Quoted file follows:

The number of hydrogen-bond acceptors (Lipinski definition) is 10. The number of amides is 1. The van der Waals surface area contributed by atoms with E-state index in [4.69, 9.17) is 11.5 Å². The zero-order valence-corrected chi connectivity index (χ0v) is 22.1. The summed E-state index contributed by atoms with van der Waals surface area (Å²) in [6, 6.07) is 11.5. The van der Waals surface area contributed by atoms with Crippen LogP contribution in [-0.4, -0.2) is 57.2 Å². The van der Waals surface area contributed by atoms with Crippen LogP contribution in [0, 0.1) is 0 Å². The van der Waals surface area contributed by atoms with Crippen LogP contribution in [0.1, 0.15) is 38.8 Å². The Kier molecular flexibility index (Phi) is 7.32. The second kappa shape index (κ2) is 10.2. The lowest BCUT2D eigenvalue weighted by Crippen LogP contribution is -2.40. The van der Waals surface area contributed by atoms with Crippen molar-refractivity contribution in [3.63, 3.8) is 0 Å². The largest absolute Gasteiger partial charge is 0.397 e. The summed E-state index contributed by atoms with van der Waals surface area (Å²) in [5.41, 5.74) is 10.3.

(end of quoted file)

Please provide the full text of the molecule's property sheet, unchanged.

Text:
The number of hydrogen-bond acceptors (Lipinski definition) is 10. The number of amides is 1. The van der Waals surface area contributed by atoms with E-state index in [4.69, 9.17) is 11.5 Å². The zero-order valence-corrected chi connectivity index (χ0v) is 22.1. The summed E-state index contributed by atoms with van der Waals surface area (Å²) in [6, 6.07) is 11.5. The van der Waals surface area contributed by atoms with Crippen LogP contribution in [-0.4, -0.2) is 57.2 Å². The van der Waals surface area contributed by atoms with Crippen LogP contribution in [0, 0.1) is 0 Å². The van der Waals surface area contributed by atoms with Crippen LogP contribution in [0.1, 0.15) is 38.8 Å². The Kier molecular flexibility index (Phi) is 7.32. The second kappa shape index (κ2) is 10.2. The lowest BCUT2D eigenvalue weighted by Crippen LogP contribution is -2.40. The van der Waals surface area contributed by atoms with Crippen molar-refractivity contribution in [3.63, 3.8) is 0 Å². The largest absolute Gasteiger partial charge is 0.397 e. The summed E-state index contributed by atoms with van der Waals surface area (Å²) in [5.41, 5.74) is 10.3.